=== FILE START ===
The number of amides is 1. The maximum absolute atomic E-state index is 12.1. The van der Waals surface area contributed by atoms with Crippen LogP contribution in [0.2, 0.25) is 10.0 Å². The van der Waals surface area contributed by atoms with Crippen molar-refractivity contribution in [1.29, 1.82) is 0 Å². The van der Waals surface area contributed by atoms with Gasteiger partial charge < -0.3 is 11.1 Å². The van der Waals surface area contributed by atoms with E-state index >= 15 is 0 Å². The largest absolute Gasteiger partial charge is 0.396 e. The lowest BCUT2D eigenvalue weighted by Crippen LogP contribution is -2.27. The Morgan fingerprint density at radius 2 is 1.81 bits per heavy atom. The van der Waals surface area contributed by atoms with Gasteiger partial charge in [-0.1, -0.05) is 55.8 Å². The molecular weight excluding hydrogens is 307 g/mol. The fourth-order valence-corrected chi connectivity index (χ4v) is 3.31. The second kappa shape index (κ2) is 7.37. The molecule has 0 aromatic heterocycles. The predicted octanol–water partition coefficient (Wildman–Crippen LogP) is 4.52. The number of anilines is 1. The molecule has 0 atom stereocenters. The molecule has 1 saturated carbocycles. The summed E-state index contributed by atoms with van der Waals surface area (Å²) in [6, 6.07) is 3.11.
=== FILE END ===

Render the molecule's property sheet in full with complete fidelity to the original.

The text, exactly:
The number of amides is 1. The maximum absolute atomic E-state index is 12.1. The van der Waals surface area contributed by atoms with Crippen LogP contribution in [0.2, 0.25) is 10.0 Å². The van der Waals surface area contributed by atoms with Crippen molar-refractivity contribution in [1.29, 1.82) is 0 Å². The van der Waals surface area contributed by atoms with Gasteiger partial charge < -0.3 is 11.1 Å². The van der Waals surface area contributed by atoms with E-state index >= 15 is 0 Å². The largest absolute Gasteiger partial charge is 0.396 e. The lowest BCUT2D eigenvalue weighted by Crippen LogP contribution is -2.27. The Morgan fingerprint density at radius 2 is 1.81 bits per heavy atom. The van der Waals surface area contributed by atoms with Gasteiger partial charge in [-0.1, -0.05) is 55.8 Å². The molecular weight excluding hydrogens is 307 g/mol. The fourth-order valence-corrected chi connectivity index (χ4v) is 3.31. The second kappa shape index (κ2) is 7.37. The molecule has 0 aromatic heterocycles. The predicted octanol–water partition coefficient (Wildman–Crippen LogP) is 4.52. The number of anilines is 1. The molecule has 0 atom stereocenters. The molecule has 1 saturated carbocycles. The summed E-state index contributed by atoms with van der Waals surface area (Å²) in [6, 6.07) is 3.11.